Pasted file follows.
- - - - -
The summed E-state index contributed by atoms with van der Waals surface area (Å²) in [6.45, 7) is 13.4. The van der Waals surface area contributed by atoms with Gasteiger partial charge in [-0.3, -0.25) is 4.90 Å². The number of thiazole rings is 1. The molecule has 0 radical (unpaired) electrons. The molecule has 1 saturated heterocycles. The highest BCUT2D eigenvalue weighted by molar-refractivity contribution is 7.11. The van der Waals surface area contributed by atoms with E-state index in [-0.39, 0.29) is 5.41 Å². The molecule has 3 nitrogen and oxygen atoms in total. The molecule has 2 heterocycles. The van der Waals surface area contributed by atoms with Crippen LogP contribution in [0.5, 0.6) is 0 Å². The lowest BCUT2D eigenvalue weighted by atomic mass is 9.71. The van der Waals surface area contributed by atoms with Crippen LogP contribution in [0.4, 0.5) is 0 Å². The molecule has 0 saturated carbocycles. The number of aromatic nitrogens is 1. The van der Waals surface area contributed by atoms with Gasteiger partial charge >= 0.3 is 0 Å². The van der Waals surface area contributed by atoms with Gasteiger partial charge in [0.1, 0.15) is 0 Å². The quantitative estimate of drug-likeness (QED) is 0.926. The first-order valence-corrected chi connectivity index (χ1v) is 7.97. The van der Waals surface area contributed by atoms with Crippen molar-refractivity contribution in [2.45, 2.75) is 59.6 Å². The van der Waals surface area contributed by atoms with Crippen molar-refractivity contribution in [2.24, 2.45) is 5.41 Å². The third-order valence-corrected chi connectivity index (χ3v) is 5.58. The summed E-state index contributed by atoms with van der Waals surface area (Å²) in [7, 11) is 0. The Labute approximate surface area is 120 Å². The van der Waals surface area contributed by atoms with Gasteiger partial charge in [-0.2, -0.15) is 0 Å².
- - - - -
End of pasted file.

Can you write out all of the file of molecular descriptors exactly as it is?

The summed E-state index contributed by atoms with van der Waals surface area (Å²) in [6.45, 7) is 13.4. The van der Waals surface area contributed by atoms with Gasteiger partial charge in [-0.3, -0.25) is 4.90 Å². The number of thiazole rings is 1. The molecule has 0 radical (unpaired) electrons. The molecule has 1 saturated heterocycles. The highest BCUT2D eigenvalue weighted by molar-refractivity contribution is 7.11. The van der Waals surface area contributed by atoms with E-state index in [-0.39, 0.29) is 5.41 Å². The molecule has 3 nitrogen and oxygen atoms in total. The molecule has 2 heterocycles. The van der Waals surface area contributed by atoms with Crippen LogP contribution in [0.5, 0.6) is 0 Å². The lowest BCUT2D eigenvalue weighted by atomic mass is 9.71. The van der Waals surface area contributed by atoms with Crippen LogP contribution in [0.4, 0.5) is 0 Å². The molecule has 0 saturated carbocycles. The number of aromatic nitrogens is 1. The van der Waals surface area contributed by atoms with Gasteiger partial charge >= 0.3 is 0 Å². The van der Waals surface area contributed by atoms with Gasteiger partial charge in [0.1, 0.15) is 0 Å². The quantitative estimate of drug-likeness (QED) is 0.926. The first-order valence-corrected chi connectivity index (χ1v) is 7.97. The van der Waals surface area contributed by atoms with Crippen molar-refractivity contribution in [2.45, 2.75) is 59.6 Å². The van der Waals surface area contributed by atoms with Crippen molar-refractivity contribution in [2.24, 2.45) is 5.41 Å². The third-order valence-corrected chi connectivity index (χ3v) is 5.58. The summed E-state index contributed by atoms with van der Waals surface area (Å²) in [7, 11) is 0. The Labute approximate surface area is 120 Å². The van der Waals surface area contributed by atoms with Gasteiger partial charge in [-0.2, -0.15) is 0 Å².